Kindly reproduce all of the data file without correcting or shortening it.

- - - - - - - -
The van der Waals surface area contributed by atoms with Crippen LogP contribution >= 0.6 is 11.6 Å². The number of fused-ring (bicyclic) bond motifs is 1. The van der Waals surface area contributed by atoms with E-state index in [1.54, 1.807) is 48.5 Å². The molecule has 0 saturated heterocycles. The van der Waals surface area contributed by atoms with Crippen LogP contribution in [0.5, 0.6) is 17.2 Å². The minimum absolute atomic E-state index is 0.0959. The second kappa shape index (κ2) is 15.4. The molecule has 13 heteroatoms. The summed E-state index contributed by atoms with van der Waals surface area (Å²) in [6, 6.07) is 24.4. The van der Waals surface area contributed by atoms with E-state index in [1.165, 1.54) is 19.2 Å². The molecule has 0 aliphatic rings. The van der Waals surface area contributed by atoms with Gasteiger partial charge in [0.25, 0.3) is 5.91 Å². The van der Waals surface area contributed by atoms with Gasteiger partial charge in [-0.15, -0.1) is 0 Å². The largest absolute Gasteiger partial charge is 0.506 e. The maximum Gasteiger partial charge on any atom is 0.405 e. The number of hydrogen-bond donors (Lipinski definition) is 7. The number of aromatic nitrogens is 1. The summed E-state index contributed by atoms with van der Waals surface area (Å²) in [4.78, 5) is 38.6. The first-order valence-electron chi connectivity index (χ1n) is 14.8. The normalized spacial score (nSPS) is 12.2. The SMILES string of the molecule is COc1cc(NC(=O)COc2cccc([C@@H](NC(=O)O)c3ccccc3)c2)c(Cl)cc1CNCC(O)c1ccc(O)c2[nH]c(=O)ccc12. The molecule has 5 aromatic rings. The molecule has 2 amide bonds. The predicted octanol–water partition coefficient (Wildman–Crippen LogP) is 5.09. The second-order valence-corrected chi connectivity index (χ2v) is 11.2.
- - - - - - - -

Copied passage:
The van der Waals surface area contributed by atoms with Crippen LogP contribution >= 0.6 is 11.6 Å². The number of fused-ring (bicyclic) bond motifs is 1. The van der Waals surface area contributed by atoms with E-state index in [1.54, 1.807) is 48.5 Å². The molecule has 0 saturated heterocycles. The van der Waals surface area contributed by atoms with Crippen LogP contribution in [0.5, 0.6) is 17.2 Å². The minimum absolute atomic E-state index is 0.0959. The second kappa shape index (κ2) is 15.4. The molecule has 13 heteroatoms. The summed E-state index contributed by atoms with van der Waals surface area (Å²) in [6, 6.07) is 24.4. The van der Waals surface area contributed by atoms with E-state index in [1.165, 1.54) is 19.2 Å². The molecule has 0 aliphatic rings. The van der Waals surface area contributed by atoms with Gasteiger partial charge in [0.25, 0.3) is 5.91 Å². The van der Waals surface area contributed by atoms with Gasteiger partial charge in [-0.15, -0.1) is 0 Å². The largest absolute Gasteiger partial charge is 0.506 e. The maximum Gasteiger partial charge on any atom is 0.405 e. The number of hydrogen-bond donors (Lipinski definition) is 7. The number of aromatic nitrogens is 1. The summed E-state index contributed by atoms with van der Waals surface area (Å²) in [4.78, 5) is 38.6. The first-order valence-electron chi connectivity index (χ1n) is 14.8. The normalized spacial score (nSPS) is 12.2. The SMILES string of the molecule is COc1cc(NC(=O)COc2cccc([C@@H](NC(=O)O)c3ccccc3)c2)c(Cl)cc1CNCC(O)c1ccc(O)c2[nH]c(=O)ccc12. The molecule has 5 aromatic rings. The molecule has 2 amide bonds. The predicted octanol–water partition coefficient (Wildman–Crippen LogP) is 5.09. The second-order valence-corrected chi connectivity index (χ2v) is 11.2.